Along with various forms of videoconferencing, applications which may loosely be described as telephony-like have similar timing constraints and make corresponding demands of the underlying network. Although the timing aspect of such ‘continuous media’ services has been emphasised, these applications also have requirements regarding both transmission capacity and error rate, depending on the quality required and the encoding and compression used. Such requirements are not peculiar to continuous media applications: transfer of a file of a given size within a specified time requires a certain capacity, whatever the nature of the data. Transmission errors must also be guarded against. However, although occasional bit-errors may be tolerable for continuous media, loss of whole packets is often not. Because of the lack of time available to request retransmission, either the application resorts to some form of transmission redundancy (forward error correction) – which may tend to negate the effect of using compression – or, if the major cause of packet loss is through network congestion, preferential treatment by the network may be sought.

Apart from interactive continuous media, there are other application contexts in which bounds on delay or delay variation (jitter) may be helpful. Within the category of elastic applications are those sometimes referred to as ‘transactional’: one system makes a request of another which responds, typically with data extracted from a collection or perhaps with the result of some action or calculation. In this case, the need for a timely response may originate directly from a person sitting at the requesting system or, in a more complex case, it arises in shared workspace applications, including collaborative use of remote instruments like telescopes, microscopes, accelerators, etc. More recently, there has been considerable development of loosely coupled, wide area, dynamically assembled distributed systems, whether under the guise of Grid-oriented technology in support of science or web-service based applications for commercial or domestic consumption. Such systems have raised the need for timely systems-level transactional support: in this case, typically, to maintain performance in a complex distributed system.

Another area in which timing delay arises, if in a somewhat weaker form, is video or audio streaming. Here, there may be no particular relation to real time to maintain (because the source is a recording), or the source may be near to real time as in some instances of Internet TV or similar. However, even in these latter cases, the requirement to limit the delay between the source and the viewer is usually not stringent and, in order to eliminate jitter to enable smooth playback, the stream can be buffered at the receiver. Reducing the delay introduced by the buffer has to be balanced against reducing the jitter imposed on the stream by the network.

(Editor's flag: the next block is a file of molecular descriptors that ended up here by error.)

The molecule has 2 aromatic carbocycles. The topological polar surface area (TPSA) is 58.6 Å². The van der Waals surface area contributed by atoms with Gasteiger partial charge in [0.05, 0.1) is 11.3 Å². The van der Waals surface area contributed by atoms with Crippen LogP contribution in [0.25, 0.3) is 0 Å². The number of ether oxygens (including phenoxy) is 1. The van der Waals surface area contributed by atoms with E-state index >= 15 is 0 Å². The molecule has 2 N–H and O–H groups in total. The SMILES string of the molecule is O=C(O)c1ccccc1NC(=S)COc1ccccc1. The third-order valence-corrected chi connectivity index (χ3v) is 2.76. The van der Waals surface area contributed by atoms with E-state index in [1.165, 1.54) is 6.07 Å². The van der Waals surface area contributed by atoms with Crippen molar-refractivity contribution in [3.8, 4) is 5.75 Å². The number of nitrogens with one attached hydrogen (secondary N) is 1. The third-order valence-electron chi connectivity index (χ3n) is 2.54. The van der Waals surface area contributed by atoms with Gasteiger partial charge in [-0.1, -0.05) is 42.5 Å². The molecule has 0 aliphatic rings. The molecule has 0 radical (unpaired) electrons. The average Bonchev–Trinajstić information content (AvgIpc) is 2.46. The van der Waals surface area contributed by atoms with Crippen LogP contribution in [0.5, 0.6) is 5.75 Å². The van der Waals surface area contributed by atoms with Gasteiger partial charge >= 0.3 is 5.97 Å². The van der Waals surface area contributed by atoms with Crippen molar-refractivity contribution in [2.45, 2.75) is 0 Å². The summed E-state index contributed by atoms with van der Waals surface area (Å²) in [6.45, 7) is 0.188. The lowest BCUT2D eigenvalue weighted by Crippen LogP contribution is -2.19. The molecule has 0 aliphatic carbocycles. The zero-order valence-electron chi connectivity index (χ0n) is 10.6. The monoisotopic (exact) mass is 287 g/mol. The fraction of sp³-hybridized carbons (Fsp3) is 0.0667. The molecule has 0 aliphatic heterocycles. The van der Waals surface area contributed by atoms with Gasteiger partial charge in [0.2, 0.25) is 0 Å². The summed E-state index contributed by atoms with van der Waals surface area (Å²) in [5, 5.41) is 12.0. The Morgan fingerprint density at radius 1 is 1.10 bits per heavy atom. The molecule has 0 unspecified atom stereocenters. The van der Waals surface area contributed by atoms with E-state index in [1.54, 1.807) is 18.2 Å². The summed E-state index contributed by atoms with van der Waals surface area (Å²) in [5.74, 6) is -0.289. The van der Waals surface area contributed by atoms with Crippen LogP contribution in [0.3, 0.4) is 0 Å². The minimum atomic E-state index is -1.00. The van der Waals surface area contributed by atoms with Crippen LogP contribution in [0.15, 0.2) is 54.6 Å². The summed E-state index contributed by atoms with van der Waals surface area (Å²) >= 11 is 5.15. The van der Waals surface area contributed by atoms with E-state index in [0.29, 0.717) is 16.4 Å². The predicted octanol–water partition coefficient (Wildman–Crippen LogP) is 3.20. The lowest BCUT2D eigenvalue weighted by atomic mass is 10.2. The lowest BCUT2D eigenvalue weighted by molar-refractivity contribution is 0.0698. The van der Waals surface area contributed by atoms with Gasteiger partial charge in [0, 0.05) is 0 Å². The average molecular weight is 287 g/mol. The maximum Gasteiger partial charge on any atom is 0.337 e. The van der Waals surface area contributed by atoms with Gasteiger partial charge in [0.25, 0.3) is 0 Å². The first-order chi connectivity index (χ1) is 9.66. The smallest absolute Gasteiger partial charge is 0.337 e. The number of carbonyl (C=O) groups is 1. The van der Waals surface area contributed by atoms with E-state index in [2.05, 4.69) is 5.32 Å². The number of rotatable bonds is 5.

Application-Centric QoS

The term ‘Quality of Service’ (QoS) has a variety of meanings depending on the context. In this guide it relates to techniques of managing network resources to reduce the negative effects of congestion in packet-switched networks and to support the performance constraints of applications by networks carrying a mix of real-time and elastic traffic. The main resources to which QoS techniques are applied are link capacity, router processing capacity and router memory. Commonly, QoS is interpreted to mean the use of packet queuing and scheduling techniques within routers and switches. However, since the onset of congestion depends on loading and network capacity, network provisioning (determining physical resources and their allocation between competing types of traffic) also needs to be included. Inadequate provisioning leads to a slow or broken service but lavish or over-provisioning may be expensive to deploy and maintain. Balancing these for different services and communities tends to be a matter of political or commercial judgement, complicated by the service provisioning failure points for different application traffic types not being the same.

Clearly, if there are no queues on any output port in the network then packet transmission does not involve scheduling, and no delay or packet loss through discard occurs. Although this ideal is not achievable at all times because output port contention is generally unavoidable in packet networks, by increasing provisioning it is possible to reduce the probability of contention and queuing occurring. Thus, attempting to avoid the need for QoS scheduling within the network tends to shift the focus from scheduling to provisioning. Managing QoS scheduling is complex, and hence both expensive and a source of operational error (whether automated or human). However, increased capacity may also be expensive or even unavailable in some segments of a network. Instead of simply increasing network capacity for all traffic, QoS acts in a more economical way as it takes into account the different tolerances of application classes (elastic and real-time) to packet delays and loss. As such, QoS is based on adequate provisioning of bandwidth to traffic classes (i.e. re-allocation of available bandwidth between traffic classes) according to their needs. As a result traffic of time-sensitive applications is treated in such a way that provides an acceptably low level of delays and packet loss, while traffic of elastic applications experiences greater packet delays/loss which nevertheless are acceptable for this type of application.